Happy End of the World is the first album of entirely new material that the Pizzicato Five released in the United States, but it doesn't necessarily represent a great leap forward for the dance-lounge duo. Pizzicato Five continue to blend light '60s pop, '70s disco, and '80s dance with an ironic flair on Happy End of the World, but the energy level is turned down a bit. It's a surprisingly laid-back album, but that's not necessarily a bad thing -- the lush arrangements have an engaging, low-key charm, and the beats are nice and subtle. Happy End of the World runs a little too long, and no song stands out as a single, but it's an engaging record that suggests there may be more to the Pizzicato Five than kitsch....... by Stephen Thomas Erlewine......~ A Japanese pop group active from 1986 to 2001, Pizzicato Five (known in a beginning as "Pizzicato V" and often known simply by the initials P5) was best known to audiences in the West in their later incarnation as a duo of Maki Nomiya and Yasuharu Konishi. The group, widely credited (along with Flipper's Guitar) with spearheading the Shibuya-kei movement of Tokyo in the 1990s, was influenced by genres as distinct as Bossa Nova, Soul, Yé-Yé, Chanson, Funk and 60's English pop music......~ When I was in school and the cool kids were all about Nirvana and RATM and The Manics and... well, I don't really remember, I was scrabbling around record shops looking for Pizzicato Five and Melt-Banana albums. Why this happened to me I've never been entirely clear, and it never won me any friends, but for better or for worse, Happy End Of The World ended up being one of the defining albums of my youth, and pretty much everything about it has influenced pretty much everything I'm done, musically or otherwise, for the past 12 years. Maybe having hunted around for it so long, it could never be anything other than gold, but years later, the sweet demented vocals and the slick élan and the cut-up drums like bloody cannons are just about all I want from music. Without P5, I'd probably think the Blood Brothers were a sack of crap, and where would we be then?.....Fotzepolitic......~ there's something special to be said about an album that feels so separate from me. to know that i was never the audience in mind for an album, to know that the process of its creation is so isolated from anything happening around me right now, to be able to take a glimpse into something i'm so unaffiliated with-- it's exciting. and in some cases, it can quickly become a gateway to what seems like a whole new world. happy end of the world finds itself right in this position for me and makes the process feel all the more whimsical....cardboardalpaca.....~ (A Review in the Form of Stream-of-Consciousness Notes) Track 1: Keyboards and vaguely distorted, unclear vocals. All sortsa cool synth swirls flowing about! Radio-style distortions crackle. Is this what they call “retrofuturism”? Anyway then it picks up into a properly-recorded song and her voice is revealed to be regal, authoritative and confident without being overbearing as a refined, New Wave-ish (but less sonically prominent) bassline appears. The other instrumentation is provided mostly by piano (fairly buried in the mix) and cool percussion, which – and it’s difficult to notice this at first – is actually still buried under radio-distortion. This track is really fascinating, actually. Oh, did I mention how lovely the melody is? This is the second foreign-language album I’ve reviewed in a row for this game. It’s also the second one that sounds completely cool and in control – gee, are all foreignese people like this? Track 2: Segues right into it: Wobbly-sounding keyboard stuff and Drill & Bass-ish drums. She sings lyrics that sound like they’re meant to be nonsense in any language (“la la la la la la la la”) while the piano gets even more minimalist. I gotta say, for an album that’s making such sparing use of its instrumentation, and burying most of it so far in the mix, it manages to come across as bafflingly fulsome. Maybe that’s just her voice. The bass in this is interesting – I’m pretty sure it’s an electric bass guitar doing its best to imitate an electronically-generated bass sound, and it’s cool. Track 3: Sub 2 minutes and opens sounding like a parody of an old Disney movie. Then it develops into, possibly, a parody of advertising! A man talks over oldschool advert-style instrumental music in a way that suggests he is trying to sell me something. Maybe this is a joke track I’d get if I were Japanese. I don’t dislike it at all, though – what’s fun is that, about a minute in, the man disappears and background music is remixed into a dance track. Fun stuff! Track 4: Chanting of what I think is the band’s name opens this track. She sounds quietly but deeply pleased with something on this track, like she’s just observed her lover do one of those little things she loves about him which she can’t rationally explain. In terms of instrumentation and songwriting, this is the most traditional rock song yet, which means it still has keyboard flourishes, sparingly-applied strings and the sorts of harmonies that haven’t been associated with rock since the 70s. The drumming is also very cymbal-centric, with occasional deeply distorted flourishes on the more box-shaped drums. So much is going on here that I almost lose sight of how subtly effective the hook is. Track 5: Ah! Hip-hop drums, while a sultry-sounding repetition of the band’s name is chopped about. These hip-hop drums are eventually matched by a reappearance of Drill & Bass-esque drumming (the sort Aphex Twin appropriated for use in IDM, y’know), and there’s the occasional flourish in the middle where either a keyboard or an effects-laden guitar plays a few stabs as the cymbals lightly dance. Track 6: An extension of the previous track (which was a prelude, dontcha know), this one has the same percussion segment, but develops into something else as a piano comes in and joins the woman as she begins to sing one of her trademark refined melodies, this time singing very softly. Spacey synth flourishes accompany horn segments and wordless male harmonies – damn, this album is fucking awesome, you know? It’s fantastic. I love it. Thank you so much, Alex. To make such a blistering percussion segment, complete with the occasional distorted glitching of a drum or two, sound so light and delicate as an accompaniment to what I presume is an intimate and reflective love song takes some doing, but these guys managed it. You know what this song sounds like? Paris. I can just see the Eiffel tower out of the window this woman is staring out of… Track 7: Baby, baby, baby, ah! A percussion-effusive intro breaks into a glockenspiel-led track with synth sounds that occasionally make it sound like the theme song to a level on Mario Kart, but in an endearing way. Actually, this sounds a lot like a Mario Kart level song, complete with the near-absence of vocals except for the lady’s repeated refrain of “baby, baby, baby, ah!” She’s charismatic enough to make it sound like an unmissable part of the song, the rest of which sounds like a very lovable sorta surfish pastiche. Someone overdub this on a video of someone playing Shy Guy Beach and tell me it doesn’t fit – it fuckin’ does! Track 8: Ah, this bassline, mang… instantly noticeable, swagger like Jay-Z, and then more Mario-type synths come in to match it. Ain’t that sound like an insult? Crazy thing is – it isn’t! This has one of the best vocal melodies yet, too, and the subtly-yet-overwhelmingly excited vocal tone is back. I think I might be developing a crush on this girl, actually – I’ve no idea what she looks like, nor what she’s saying, but her vocals just ooze personality. This song has, I think, an electric keyboard, being used in a very minimalist yet very effective manner – it usually plays half-second or so stabs of sound, somehow managing to fluidly cover multiple notes as it does so. Lends the entire thing this weird sense of liquidity and I love it. “Mon Amour Tokyo”, this song is called, and now I wanna go there. Track 9: Squelchy low treble synths introduce this song as more wordless “ba bababa” harmonies are sung. Damn, they really do love the metallic drum sounds in this band, don’t they? It’s like they never play anything else. It’s not just cymbals – I think every metal percussion instrument is in this guy’s setup. The bassist also deserves mention for being a consistently kool kat the entire album. It’s like he represents its ego – a controlled but nonetheless dominant force in this album’s personality. Confident, but not overconfident. Just certain that life’s gonna go its way. A trumpeter shows up on this track at the end. It’s nice. Track 10: a 10-minuter called “Porno 3003”. Hah, what a coincidence – I watched about 3,003 pornos this month! She’s delivering a spoken word monologue over a sonically complex groove that has an absolutely glorious sample – this grainy snippet of a horn from some movie soundtrack, I think, so grainy I can’t even identify what kind of horn it used to be, but they turn a couple of brief bars from it into the song’s main motif and it’s exactly the sort of transcendent that a good sample can be. The horn sounds like it’s from some dinosaur movie, too, considering how much import it purports to carry. The rest of the track is mostly percussion, our lady’s monologue, some synth textures and some string samples that are probably from the same soundtrack. A little over halfway through it develops a piano groove, which sticks around. For a track with such an economy of moving parts, it does a good job of keeping one’s interest and sounding genuinely busy. All that said, I ‘spect I’d enjoy this track even more if I understood the lyrics. Eight minutes in, the samples go away and a triumphant electric piano motif rises up out of their ashes, accompanying the monologue for about a minute until the samples come back. I gotta say – I liked that track, but I wish I understood the story she was telling! Track 11: Typical. The last track was all Japanese and here this one opens with an all-English Language phone conversation in which someone tells Ms. Five that they love her music. Anyway, one phunky-ass synthpop bassline runs through this one – actually it sounds halfway to Eurodance, this thing, but it somehow avoids being too corny. Or is it merely embracing the corn so hard that it’s camouflaging it? Ah well, whatever – the percussion is way too exotic to be properly Eurodance and frankly the sonics are too good. Few lyrics on this one, either – gee, did she use ‘em all up last track? Mostly just wordless vocals singing simple melodies. Rather intentionally dated-sounding synth riff intermission in the middle of this track. Now that I think about this closer, this whole track sounds like an affectionate parody of the late 80s/early 90s European pop scene. It’s a nice lil gesture. Track 12: Alright, I’ll be honest now – this album is definitely too long. Ain’t no excuse to be over an hour when half of that time is in the last 5 tracks, and while their sound is wonderful and intriguing and intoxicating it’s also not all that varied. That said, this track features our resident sexy confident singer lady singing a proper melody again, and that’s so welcome. Other than that, I guess I’ve not much to say about this song – it sounds like the first half of the album again, but a little less. Meh. Not too big a fan of this one. I mean, obviously it’s nice to be back in Paris in the summertime, walking round the colourful streets and fanning myself happily with a paper fan as I peruse fruits – but I have been here before, and that’s something I can’t quite escape. Track 13: Oh, now this one’s interesting – I think there might, might, be a 60s guitar sample underlying this whole thing, but there’s so much else going on it’s difficult to properly tell. Either way, some people are harmonising about a “happy ending!” while the electric piano makes some grandiose stabs and suddenly I’ve figured out what this album is: it’s not retrofuturism, it’s futureretroism. It’s a vast hodgepodge of nostalgic different elements of different eras of the musical past – 1950s jazz, 1970s jazz-funk, 1980s synthpop, 1990s Eurodance, 2000s video game soundtracks – all splurged together in an anachronism stew as if it’s been curated by people from the 23rd century to whom the differences between the meagre decades are non-existent and irrelevant. It’s a big “old times!!” party for the rich kids of the future who don’t actually know that much about history but want in on some of that chic because the past was so classy! Anyway, after 5 minutes the track ends and we get some silence while waiting for a hidden track, which makes me sigh and check the date – since we vanquished that shit when the digital age came around – and realise in astonishment that this was released in 1997; I mean, how could they have so perfectly parodied the 2000s Mario Kart soundtracks then? Is Japan literally in the future? How the fuck is this possible? Are this band time travellers? I am so confused over this that I barely notice the hidden track rolling around, but it was about 30 seconds long and not a lot happened so never mind. Well, I suppose time travel is indeed possible and these guys did it with their keyboards – and now I’m signing out. Thanks for the assignment, Alex, much appreciated.......~ The kitchiest album I have ever heard.Japanese post-lounge pop band with influences of great 60-es lush music like bubble-gum or bossa nova.Sometimes they remind me of Stereolab's pop moments, but they don't wanna dive into deeper or more serious approach of making their music.Instead they just keep on grooving with their moronic songs, but all in all everything on this album sounds so full of happiness that makes your booty move.Great kitch record!That's why I love it!....sickboy.....~ Originally a five-piece unit, they debuted commercially in 1985 under the aegis of Haruomi Hosono. In the early years of their career, Pizzicato Five went through diverse line-up changes, only to find temporary stability (and commercial success) in the early 1990's, when singer/model Maki Nomiya joined Konishi and Takanami. In the mid-1990's, when Pizzicato Five started to gain international recognition, Takanami quit the band, thus leaving Konishi and Nomiya as the only remaining members. The duo officially broke up on March 1, 2001. Known for their prolificacy and eclecticism, their unique retro-futuristic sound and fashion sense made them (at least for Western audiences) the epitome of the so-called Shibuya-kei (Shibuya Style). Members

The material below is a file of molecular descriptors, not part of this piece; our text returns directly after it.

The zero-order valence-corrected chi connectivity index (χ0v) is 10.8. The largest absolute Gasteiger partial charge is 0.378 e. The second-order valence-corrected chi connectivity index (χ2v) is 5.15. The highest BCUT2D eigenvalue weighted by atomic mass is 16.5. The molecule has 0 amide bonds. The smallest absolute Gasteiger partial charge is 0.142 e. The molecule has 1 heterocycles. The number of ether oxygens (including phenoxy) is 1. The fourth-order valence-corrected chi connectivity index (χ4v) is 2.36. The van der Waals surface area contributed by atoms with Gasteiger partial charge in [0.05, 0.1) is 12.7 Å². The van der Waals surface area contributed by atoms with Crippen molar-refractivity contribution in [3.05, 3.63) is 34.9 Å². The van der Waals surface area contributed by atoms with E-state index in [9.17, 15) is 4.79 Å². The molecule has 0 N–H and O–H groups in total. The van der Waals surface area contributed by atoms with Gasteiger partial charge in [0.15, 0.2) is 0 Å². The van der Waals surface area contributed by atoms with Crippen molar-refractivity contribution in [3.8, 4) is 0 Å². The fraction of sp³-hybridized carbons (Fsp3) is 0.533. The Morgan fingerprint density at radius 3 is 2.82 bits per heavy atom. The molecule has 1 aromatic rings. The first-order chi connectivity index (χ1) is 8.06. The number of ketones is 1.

Yasuharu Konishi Founder and only constant member Maki Nomiya Lead singer (1990-2001) Keitaro Takanami (1984-1994) Takao Tajima Lead singer (1988-1990) Mamiko Sasaki Lead singer (1984-1987) Ryo Kamomiya (1984-1987) The 10th album of the Pichikart Five for the first time in two years since "Romantic 96" (1995). I made a Readymade Records label under the Columbia umbrella, and it was my first album. It starts with a melody like a really Pichikart (1). I like this song for the rusty, slightly nose-biting chords. In towa et Mova's cover of his 1971 work (2), avalanche is held in the lively cheerleading style (3) with the narration of sumio Akutagawa. I felt a homage-like sound to this album in the 60s. The mood like the popular song at that time is a thm. Ayumi Ishya "The Sun Is Crying" (1968) is prominent underlay (8). I was associated with the theme of Cutie Honey. Born in 1959, Yasuharu Konishi was born in the 1960s when he was a child. It might have been familiar with the skin feeling. Of course, it does not finish it to mere oldies. The rhythm style was trained with a tightly club-like drive. On the other hand, from the previous work "Romantic 96", I seem to be conscious of Japanese popular songs and the 1960s. It will not be intended to keep it in a faint concept and inflame nostalgia to the listener. I wanted to express a little world flavor and kitsch. The hard beat by the rhythm box changes the impression by the atmosphere of the upper thing. For example, from (5) to (6). ((5) has a darker shade of inorganic dance music, and the moment Maki Nomiya's singing voice was put in (6), it turned into a cheap but light beat. In this era, I wonder if protours are not used? The scene development changes lightly. On the premise of a dj-like smooth flow, the mechanical sound use while using live music was beautifully addicted. Even though it is like the 1960s, the sound structure is not concerned with band formation and live music arrangement. Rather, it sounds like a wind made with a lot of sampling. Even though this was not old-fashioned, it became a sound of a slightly nostalgic and strange air feeling. Even the masterpiece (10) centered on the narration of Mari Natsuki has a shady atmosphere like a planning board that introduces the stereo effects of old times, while the music itself has a techno atmosphere. It is a skillful board that shakes the impression of the listener with ideas and arrangements while clarifying the times and standing position. While laying the club specifications at the root, the charm of The Ichikart, where Nomiya sings konishi's vertically up and down melodies, is perfectly. It is an album with an old charm while containing plenty of the times of both the 1960s and 1990s.....~